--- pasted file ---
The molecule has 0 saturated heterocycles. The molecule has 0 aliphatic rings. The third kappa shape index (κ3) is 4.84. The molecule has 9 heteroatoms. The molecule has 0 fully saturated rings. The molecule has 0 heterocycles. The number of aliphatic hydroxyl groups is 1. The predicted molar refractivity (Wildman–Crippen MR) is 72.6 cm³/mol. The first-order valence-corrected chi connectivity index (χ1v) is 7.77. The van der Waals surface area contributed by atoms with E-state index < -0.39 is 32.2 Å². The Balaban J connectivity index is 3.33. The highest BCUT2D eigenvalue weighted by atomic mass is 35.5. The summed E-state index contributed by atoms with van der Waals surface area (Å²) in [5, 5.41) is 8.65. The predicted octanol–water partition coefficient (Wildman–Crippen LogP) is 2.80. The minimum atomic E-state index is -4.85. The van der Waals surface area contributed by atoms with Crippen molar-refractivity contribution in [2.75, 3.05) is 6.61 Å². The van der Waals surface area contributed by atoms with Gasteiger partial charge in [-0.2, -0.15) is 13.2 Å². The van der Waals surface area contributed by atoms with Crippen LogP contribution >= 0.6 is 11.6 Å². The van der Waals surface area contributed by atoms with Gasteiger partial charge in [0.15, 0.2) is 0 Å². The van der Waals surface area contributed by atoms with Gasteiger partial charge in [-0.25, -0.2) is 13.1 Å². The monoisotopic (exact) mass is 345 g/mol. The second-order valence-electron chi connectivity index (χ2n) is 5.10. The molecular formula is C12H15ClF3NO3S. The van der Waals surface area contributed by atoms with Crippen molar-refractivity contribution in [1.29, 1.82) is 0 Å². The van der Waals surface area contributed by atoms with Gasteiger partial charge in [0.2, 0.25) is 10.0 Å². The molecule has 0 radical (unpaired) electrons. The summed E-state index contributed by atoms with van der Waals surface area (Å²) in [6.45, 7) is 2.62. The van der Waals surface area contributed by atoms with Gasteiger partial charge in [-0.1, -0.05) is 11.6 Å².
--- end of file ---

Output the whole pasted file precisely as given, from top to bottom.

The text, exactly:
The molecule has 0 saturated heterocycles. The molecule has 0 aliphatic rings. The third kappa shape index (κ3) is 4.84. The molecule has 9 heteroatoms. The molecule has 0 fully saturated rings. The molecule has 0 heterocycles. The number of aliphatic hydroxyl groups is 1. The predicted molar refractivity (Wildman–Crippen MR) is 72.6 cm³/mol. The first-order valence-corrected chi connectivity index (χ1v) is 7.77. The van der Waals surface area contributed by atoms with E-state index < -0.39 is 32.2 Å². The Balaban J connectivity index is 3.33. The highest BCUT2D eigenvalue weighted by atomic mass is 35.5. The summed E-state index contributed by atoms with van der Waals surface area (Å²) in [5, 5.41) is 8.65. The predicted octanol–water partition coefficient (Wildman–Crippen LogP) is 2.80. The minimum atomic E-state index is -4.85. The van der Waals surface area contributed by atoms with Crippen molar-refractivity contribution in [2.75, 3.05) is 6.61 Å². The van der Waals surface area contributed by atoms with Gasteiger partial charge in [-0.2, -0.15) is 13.2 Å². The van der Waals surface area contributed by atoms with Crippen LogP contribution >= 0.6 is 11.6 Å². The van der Waals surface area contributed by atoms with Gasteiger partial charge in [0.15, 0.2) is 0 Å². The van der Waals surface area contributed by atoms with Gasteiger partial charge in [-0.25, -0.2) is 13.1 Å². The monoisotopic (exact) mass is 345 g/mol. The second-order valence-electron chi connectivity index (χ2n) is 5.10. The molecular formula is C12H15ClF3NO3S. The van der Waals surface area contributed by atoms with Crippen molar-refractivity contribution in [1.29, 1.82) is 0 Å². The van der Waals surface area contributed by atoms with Gasteiger partial charge in [0.2, 0.25) is 10.0 Å². The molecule has 0 radical (unpaired) electrons. The summed E-state index contributed by atoms with van der Waals surface area (Å²) in [6.45, 7) is 2.62. The van der Waals surface area contributed by atoms with Gasteiger partial charge in [-0.1, -0.05) is 11.6 Å².